Stunningly sensible

I doubt that David Francis is schooled in Austrian economics.  But the writer at Foreign Policy makes a heck of a lot of sense in a recent post at the magazine's Passport blog.

In light of all the recent "cash infusions" and "liquidity injections" on the part of the Fed and other central banks, Francis says it's time to give it a rest.  If a recession's coming, let it come:

The market needs to correct itself. The central banks have to come to terms with the fact that a recession is possible if not likely no matter what they do. Here are a few reasons to let the markets be:

Wall Street is not going to be happy not matter how much cash is infused or how low interests rates go. The Fed's rate cut on Dec. 12 is the perfect example of how spoiled Wall Street has become. It gets a cut, and it trades the market down 300 points because it wasn't big enough. This follows an autumn during which the market traded up irrationally on hopes of a rate cut. Wall Street needs to start expecting that the good times it has had over the last few years can't last forever.

Gee, sounds like the sort of thing folks have been saying at the DR since, well, since the 2001 round of interest rate cuts short-circuited the sorely-needed cleansing of malinvestment from the 90s.  But wait… Francis has more:

Buyer beware. Investors bet on instruments backed by subprime mortgages because they were risky; they could make a lot of money or lose a lot of money. For a while, they made buckets of money. Now, they're losing it. It is not the job of central banks to bail out that made bad investments.

Buyer beware II. The same principle applies on the homeowner side, apart from those who were suckered into these kinds of loans (and now it looks like the right kind of protections are being put in place). Many subprime borrowers were homeowners who wanted to upgrade to a bigger house or borrow against the value of their house. They took out these loans betting that the value of their homes would continue to rise. When housing prices started to plateau and eventually decrease, these owners got stuck with payments they couldn't make. Others should not have to pay for their mistakes.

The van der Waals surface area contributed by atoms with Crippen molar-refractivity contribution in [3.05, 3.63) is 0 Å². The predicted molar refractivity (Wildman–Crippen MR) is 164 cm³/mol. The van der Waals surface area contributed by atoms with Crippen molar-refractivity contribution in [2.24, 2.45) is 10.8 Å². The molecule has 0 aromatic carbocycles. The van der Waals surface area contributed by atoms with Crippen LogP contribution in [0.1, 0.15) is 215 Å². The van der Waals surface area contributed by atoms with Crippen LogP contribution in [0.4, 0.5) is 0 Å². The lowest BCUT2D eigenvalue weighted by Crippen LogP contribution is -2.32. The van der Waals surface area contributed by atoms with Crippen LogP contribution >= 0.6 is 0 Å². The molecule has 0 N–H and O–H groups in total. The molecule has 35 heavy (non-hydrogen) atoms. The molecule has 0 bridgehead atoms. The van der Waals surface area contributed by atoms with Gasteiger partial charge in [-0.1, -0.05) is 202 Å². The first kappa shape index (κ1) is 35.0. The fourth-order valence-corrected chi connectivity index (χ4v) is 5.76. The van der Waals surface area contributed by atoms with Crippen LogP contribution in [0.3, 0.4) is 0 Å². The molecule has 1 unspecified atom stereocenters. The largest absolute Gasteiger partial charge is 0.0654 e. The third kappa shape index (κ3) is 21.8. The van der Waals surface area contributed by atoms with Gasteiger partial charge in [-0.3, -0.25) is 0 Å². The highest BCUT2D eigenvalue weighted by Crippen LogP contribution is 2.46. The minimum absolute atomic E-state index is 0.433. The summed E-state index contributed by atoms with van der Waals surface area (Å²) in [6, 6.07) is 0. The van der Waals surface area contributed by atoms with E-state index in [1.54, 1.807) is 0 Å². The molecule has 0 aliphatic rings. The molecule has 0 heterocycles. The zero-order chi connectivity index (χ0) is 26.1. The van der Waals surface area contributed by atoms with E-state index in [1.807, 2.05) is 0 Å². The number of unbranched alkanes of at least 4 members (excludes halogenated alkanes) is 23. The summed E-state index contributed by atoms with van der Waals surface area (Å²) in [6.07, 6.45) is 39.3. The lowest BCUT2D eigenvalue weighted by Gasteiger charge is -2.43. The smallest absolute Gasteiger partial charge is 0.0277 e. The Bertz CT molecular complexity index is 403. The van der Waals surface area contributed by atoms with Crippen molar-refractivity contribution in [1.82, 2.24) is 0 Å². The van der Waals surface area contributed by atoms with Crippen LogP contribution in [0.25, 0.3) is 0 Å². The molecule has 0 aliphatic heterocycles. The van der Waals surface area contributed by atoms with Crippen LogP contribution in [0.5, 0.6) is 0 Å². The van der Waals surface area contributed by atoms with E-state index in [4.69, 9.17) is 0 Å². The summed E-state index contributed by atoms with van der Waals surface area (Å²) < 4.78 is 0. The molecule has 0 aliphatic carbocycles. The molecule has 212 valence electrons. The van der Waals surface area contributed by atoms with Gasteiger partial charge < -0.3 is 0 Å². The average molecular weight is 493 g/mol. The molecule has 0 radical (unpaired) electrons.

What Francis describes here sounds a lot like the "zoo capitalism" our own Bill Bonner's been writing about in recent days.  In place of the jungle where risk abounded, what passes for capitalism these days is like a zoo, where all the fearsome beasts are caged and risk is supposed to be unheard of.

Francis concludes:

Recessions are painful, but, just like good times, they don't last forever. They're an ordinary part of the market cycle. The actions by the ECB and Fed are simply prolonging the inevitable, whether it be a recession or simply a brief correction. Either way, it's time to let the market take its natural course.

For more on that, and in case you missed it, yesterday's DR picks up the theme from here.